After spending decades fighting crime in star-spangled spandex, the time has come for Wonder Woman to update her costume.
The powers that be at DC Comics are lowering her high heels and covering her up in black pants and a biker jacket.
"She still is supposed to be sexy," said Jim Lee, the longtime artist and co-publisher of DC Comics who created the new look, which debuts in Wonder Woman comic book No. 600.
"You want to keep the ideals of who Wonder Woman is. She's sexy, she's strong, she's powerful and she's this princess at the same time. But you want her to be a superhero that is taking on the most evil threats the world has seen, from demons to armies. You want to have a costume that speaks of that kind of ability and power."
The Amazon Princess has always been known as much for her super-sexy uniform of skin and sparkle as for her super powers.
So why mess with the icon now?
"I think that part of it is our job, our ability to take these characters and reinvigorate them and redefine them for every age," said Lee. "I mean, these are characters that were great in the '40s and '50s, and if you don't take that chance with them, if you don't take that risk, you end up with characters of previous generations that no one has interest in."
When DC Comics introduced Wonder Woman in 1941, she looked a lot like the modern version, but wore a knee-length skirt. It gradually shrank in the decade that followed. By the 1950s, she was wearing the hot pants that would later make Lynda Carter famous.
"When I draw Wonder Woman in her classic costume it looks normal to me, but when I see it on TV on Lynda Carter, I can't help but go, 'Oh my God, she's half naked,'" said Lee.
"I think it will take time for people to get over not seeing a lot of leg," said Carter, the actress and singer who played the character in the 1970s television series. "[But] I think it's going to be very sexy and it's new and I love the little cap sleeve. You know, she's a hip girl."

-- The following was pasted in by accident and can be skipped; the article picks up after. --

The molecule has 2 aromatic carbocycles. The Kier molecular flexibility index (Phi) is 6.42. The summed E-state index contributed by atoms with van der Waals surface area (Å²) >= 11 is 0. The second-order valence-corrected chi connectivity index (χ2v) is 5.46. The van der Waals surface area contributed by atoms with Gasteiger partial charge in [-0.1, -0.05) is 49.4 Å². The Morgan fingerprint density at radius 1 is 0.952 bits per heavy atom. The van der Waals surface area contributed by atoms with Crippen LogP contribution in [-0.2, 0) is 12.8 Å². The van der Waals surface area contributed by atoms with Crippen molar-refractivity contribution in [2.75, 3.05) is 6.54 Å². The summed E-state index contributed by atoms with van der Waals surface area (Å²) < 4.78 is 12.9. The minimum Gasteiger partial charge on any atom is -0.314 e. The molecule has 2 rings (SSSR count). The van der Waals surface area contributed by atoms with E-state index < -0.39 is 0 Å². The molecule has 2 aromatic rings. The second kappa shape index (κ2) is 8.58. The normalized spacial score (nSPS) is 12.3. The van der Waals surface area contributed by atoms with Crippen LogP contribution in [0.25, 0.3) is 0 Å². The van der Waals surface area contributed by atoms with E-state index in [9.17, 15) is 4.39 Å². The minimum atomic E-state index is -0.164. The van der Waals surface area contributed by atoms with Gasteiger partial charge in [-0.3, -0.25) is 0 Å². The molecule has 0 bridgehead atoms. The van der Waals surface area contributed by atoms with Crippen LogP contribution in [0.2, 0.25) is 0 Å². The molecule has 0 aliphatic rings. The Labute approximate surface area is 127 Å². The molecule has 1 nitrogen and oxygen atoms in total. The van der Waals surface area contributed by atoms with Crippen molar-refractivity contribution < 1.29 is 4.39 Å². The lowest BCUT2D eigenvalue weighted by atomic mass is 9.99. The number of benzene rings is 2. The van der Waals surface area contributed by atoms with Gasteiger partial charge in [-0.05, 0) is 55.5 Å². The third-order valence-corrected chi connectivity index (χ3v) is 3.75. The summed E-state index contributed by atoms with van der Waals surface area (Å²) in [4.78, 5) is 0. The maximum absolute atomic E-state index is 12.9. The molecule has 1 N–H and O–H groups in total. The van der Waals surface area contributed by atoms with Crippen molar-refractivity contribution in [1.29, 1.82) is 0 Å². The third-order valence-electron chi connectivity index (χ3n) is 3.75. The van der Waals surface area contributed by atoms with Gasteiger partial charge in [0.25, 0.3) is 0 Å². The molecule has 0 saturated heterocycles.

"I think Wonder Woman has a mind of her own. And I think she was just kind of ready for something new. She's got an attitude and if this is the new thing that she wants to wear, well, by God, she's going to wear it. And I like that. And I hope that in the story someone mentions, where's the old one? And she says, get over it!"
While her threads may be new, not everything else is. Creators made certain that her stars, tiara and Lasso of Truth were all kept in the new design.
"They're all there, but they're kind of toned down and played back a little bit so they're not screaming out," said Lee. "We really took a lot of iconic elements of the costume and made it more functional, more wearable."
DC Comics has only once taken away those signature elements from Wonder Woman's look. In 1968, writers took away her powers. They saw Diana Prince, her alter ego, as a modern woman – a sort of superwoman with no powers, fighting crime with only her wits – and a hefty dose of martial arts. But fans and feminists revolted.
Gloria Steinem put a giant-sized Wonder Woman on the first cover of Ms. Magazine, proclaiming that DC Comics had "stripped the character of her power." DC Comics subsequently restored her powers – and her costume.
DC's Jim Lee says fans upset about the latest changes should try to put themselves in Wonder Woman's boots.
"If you or I were wearing the Wonder Woman costume, we'd be very aware we were wearing it, you know, essentially a swimsuit, fighting crime. So we created a costume that is essentially more functional, more protective," said Lee.
"Part of what we do is we have these heroes that are sort of modern mythology, but at the same time, you can't create them so they're so lofty, so different from how we look that you can't identify with them. I think part of the storyline is redefining Wonder Woman to be more like one of us."